Postcards from Soweto
Postcards from Soweto
by Mokone Molete
"One of the major criticisms of the Bantu education system was the way we were taught ‰ۡóÁÌ_́ÌÎÌ_?ÌÎÌ_? by rote. We had to repeat things and scream out the answers. On one occasion our English teacher was getting us to learn words ending with 'hood'. The 'motherhoods', 'fatherhoods' and 'sisterhoods' came flooding in from all corners of the class. Mzala, not the most stupid chap in the class, stopped us in our tracks when, asked for his contribution, he answered: 'Firewood'."
Postcards from Sowetois a memoir of sorts. In a series of postcard vignettes,Molete relates the anecdotes of "back in the day" whenhe was a child and could get away with just about anything except Mama's wrath.
The beauty of this memoir is that it charts not only the author's youth ‰ۡóÁÌ_́ÌÎÌ_?ÌÎÌ_? the beatings, the friends, the girls ‰ۡóÁÌ_́ÌÎÌ_?ÌÎÌ_? but also the growth of a township called Soweto. At times amusing, and at other times unsettling, each vignette contains a wealth of atmosphere. These epsiodes are offered up to the reader, not to be judged, but to be accepted as "the way things were". Accurately rendered, with details of language, popular culture and place,Postcards from Sowetowill transport you in your imagination to a setting mingled with the tinge of memory and nostlgia, like a photograph in sepia.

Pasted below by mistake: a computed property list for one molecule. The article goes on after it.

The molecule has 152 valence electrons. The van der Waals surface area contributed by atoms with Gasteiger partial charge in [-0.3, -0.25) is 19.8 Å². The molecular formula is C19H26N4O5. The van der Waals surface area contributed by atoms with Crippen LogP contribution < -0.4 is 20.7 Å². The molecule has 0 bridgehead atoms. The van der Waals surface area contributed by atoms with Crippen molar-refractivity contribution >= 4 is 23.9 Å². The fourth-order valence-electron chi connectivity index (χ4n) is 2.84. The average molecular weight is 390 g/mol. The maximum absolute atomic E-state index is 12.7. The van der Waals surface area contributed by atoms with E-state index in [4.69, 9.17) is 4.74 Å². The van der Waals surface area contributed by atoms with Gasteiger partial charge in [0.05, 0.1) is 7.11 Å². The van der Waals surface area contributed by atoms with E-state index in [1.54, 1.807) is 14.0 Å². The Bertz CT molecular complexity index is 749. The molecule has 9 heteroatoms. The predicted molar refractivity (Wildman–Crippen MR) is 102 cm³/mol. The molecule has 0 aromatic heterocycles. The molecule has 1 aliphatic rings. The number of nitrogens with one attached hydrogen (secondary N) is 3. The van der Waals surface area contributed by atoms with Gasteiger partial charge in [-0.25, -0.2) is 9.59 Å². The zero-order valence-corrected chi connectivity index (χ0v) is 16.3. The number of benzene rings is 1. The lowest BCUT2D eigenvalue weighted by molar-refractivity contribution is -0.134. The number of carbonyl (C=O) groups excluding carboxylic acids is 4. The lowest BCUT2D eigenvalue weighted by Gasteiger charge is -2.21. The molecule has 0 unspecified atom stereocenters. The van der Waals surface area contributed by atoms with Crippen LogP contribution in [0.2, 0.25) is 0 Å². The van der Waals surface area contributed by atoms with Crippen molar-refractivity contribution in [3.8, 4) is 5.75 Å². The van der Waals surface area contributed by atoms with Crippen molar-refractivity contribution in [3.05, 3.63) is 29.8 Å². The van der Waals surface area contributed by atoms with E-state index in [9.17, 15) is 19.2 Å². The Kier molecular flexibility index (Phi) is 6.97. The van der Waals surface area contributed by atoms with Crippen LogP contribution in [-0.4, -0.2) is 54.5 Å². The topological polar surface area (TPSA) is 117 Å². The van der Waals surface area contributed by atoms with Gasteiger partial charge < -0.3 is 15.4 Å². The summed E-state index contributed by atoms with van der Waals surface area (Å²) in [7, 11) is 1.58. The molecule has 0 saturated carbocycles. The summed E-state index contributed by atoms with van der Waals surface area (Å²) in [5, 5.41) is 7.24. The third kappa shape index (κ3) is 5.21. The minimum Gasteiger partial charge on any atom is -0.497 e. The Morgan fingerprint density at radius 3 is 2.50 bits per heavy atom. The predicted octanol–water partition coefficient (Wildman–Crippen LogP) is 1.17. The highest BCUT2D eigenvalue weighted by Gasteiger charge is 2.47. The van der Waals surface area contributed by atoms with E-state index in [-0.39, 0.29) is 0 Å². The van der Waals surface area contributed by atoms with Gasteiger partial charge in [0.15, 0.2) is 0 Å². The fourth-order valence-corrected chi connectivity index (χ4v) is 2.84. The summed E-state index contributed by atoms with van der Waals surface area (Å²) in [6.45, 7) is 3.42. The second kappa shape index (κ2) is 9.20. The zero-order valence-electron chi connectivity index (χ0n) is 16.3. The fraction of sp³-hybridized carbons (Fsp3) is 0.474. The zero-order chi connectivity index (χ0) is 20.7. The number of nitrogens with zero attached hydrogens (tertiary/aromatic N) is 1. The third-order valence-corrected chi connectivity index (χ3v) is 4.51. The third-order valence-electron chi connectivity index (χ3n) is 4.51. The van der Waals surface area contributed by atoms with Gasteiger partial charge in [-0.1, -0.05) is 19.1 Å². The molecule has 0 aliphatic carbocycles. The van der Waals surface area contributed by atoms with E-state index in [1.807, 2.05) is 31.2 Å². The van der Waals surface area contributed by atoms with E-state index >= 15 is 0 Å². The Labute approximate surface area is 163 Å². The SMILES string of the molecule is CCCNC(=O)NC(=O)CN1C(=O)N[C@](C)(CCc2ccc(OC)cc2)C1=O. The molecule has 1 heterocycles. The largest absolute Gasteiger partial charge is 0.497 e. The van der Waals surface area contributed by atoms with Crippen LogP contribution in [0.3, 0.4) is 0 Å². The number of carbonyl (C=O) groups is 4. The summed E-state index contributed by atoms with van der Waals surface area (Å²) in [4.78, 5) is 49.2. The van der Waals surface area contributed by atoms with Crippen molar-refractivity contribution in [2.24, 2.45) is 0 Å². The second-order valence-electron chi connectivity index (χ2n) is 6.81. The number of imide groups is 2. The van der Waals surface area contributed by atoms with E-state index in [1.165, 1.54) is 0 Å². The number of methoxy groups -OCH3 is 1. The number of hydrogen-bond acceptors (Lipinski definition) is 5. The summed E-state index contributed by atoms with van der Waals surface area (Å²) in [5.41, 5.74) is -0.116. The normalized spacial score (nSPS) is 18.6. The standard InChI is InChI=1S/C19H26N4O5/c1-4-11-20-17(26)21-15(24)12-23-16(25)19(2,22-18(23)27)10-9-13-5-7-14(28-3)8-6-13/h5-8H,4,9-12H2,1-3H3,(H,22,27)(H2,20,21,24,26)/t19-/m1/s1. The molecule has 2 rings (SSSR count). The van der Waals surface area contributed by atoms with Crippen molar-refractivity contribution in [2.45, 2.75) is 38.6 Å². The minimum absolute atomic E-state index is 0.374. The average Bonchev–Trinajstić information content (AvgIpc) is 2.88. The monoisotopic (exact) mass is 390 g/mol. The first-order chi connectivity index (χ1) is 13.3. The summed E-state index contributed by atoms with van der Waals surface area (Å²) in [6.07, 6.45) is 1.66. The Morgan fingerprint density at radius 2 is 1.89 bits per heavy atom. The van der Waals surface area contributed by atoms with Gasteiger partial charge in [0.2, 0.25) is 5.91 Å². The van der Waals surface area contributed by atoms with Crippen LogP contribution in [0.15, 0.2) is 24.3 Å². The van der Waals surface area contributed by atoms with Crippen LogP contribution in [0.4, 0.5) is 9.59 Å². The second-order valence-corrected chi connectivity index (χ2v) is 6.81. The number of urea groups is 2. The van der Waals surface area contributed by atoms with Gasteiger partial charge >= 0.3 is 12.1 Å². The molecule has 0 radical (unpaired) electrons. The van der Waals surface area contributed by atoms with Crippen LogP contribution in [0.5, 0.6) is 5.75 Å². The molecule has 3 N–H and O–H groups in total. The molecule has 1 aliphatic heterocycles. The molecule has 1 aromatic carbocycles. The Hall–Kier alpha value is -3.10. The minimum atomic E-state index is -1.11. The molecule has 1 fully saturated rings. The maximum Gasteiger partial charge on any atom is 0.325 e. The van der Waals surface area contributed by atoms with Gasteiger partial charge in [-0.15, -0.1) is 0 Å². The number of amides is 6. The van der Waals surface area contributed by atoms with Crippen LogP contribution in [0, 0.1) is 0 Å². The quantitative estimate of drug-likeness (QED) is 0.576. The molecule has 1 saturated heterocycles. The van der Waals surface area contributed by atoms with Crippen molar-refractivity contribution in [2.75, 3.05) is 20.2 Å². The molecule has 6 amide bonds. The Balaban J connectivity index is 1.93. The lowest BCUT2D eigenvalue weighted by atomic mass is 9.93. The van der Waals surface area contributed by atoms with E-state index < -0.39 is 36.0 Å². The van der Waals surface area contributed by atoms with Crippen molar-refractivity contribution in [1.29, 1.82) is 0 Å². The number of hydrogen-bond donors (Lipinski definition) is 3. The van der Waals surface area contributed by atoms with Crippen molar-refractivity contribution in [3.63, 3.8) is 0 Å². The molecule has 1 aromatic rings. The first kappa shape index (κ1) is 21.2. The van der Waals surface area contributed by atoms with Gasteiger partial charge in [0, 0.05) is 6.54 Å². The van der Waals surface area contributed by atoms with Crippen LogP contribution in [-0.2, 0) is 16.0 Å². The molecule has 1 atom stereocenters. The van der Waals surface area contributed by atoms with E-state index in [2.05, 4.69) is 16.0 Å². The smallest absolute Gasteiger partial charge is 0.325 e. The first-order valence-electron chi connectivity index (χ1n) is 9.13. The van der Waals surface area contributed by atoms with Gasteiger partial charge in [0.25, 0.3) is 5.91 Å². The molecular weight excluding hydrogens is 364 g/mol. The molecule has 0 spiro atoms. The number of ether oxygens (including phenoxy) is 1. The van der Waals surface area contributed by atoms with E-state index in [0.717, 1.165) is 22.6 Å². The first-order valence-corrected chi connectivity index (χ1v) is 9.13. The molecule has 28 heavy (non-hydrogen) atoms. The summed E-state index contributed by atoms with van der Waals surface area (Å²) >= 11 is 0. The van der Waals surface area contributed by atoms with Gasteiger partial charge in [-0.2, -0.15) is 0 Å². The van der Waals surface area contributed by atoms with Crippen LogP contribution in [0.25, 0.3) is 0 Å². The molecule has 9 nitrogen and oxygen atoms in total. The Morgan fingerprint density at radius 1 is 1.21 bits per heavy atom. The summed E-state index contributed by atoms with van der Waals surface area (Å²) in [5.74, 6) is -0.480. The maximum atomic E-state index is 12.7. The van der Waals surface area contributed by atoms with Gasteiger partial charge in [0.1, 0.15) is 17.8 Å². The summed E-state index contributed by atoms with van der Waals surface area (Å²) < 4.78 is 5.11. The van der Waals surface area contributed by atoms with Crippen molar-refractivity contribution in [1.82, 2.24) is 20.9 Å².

The author warns the reader, from the outset, that the book "needs to be enjoyed for what it is: recollections of a middle-aged hack reminiscing rather romantically about days gone by." With the recent interest in the era ofDrummagazine,Postcards from Sowetois a must for those readers indulging in some nostalgia, whether these were their experiences of youth or not.
About the Author
Mokone Moletewas born in Alexandria. His family was one of those relocated to Diepkloof, Soweto, as part of the National Party's apartheid policy, which did not recognise the permanency of black people in urban areas. Mokone has held various positions in several Johannesburg-based newspapers. He is one of six siblings, and has three children of his own.
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|Colour:||Black & White|
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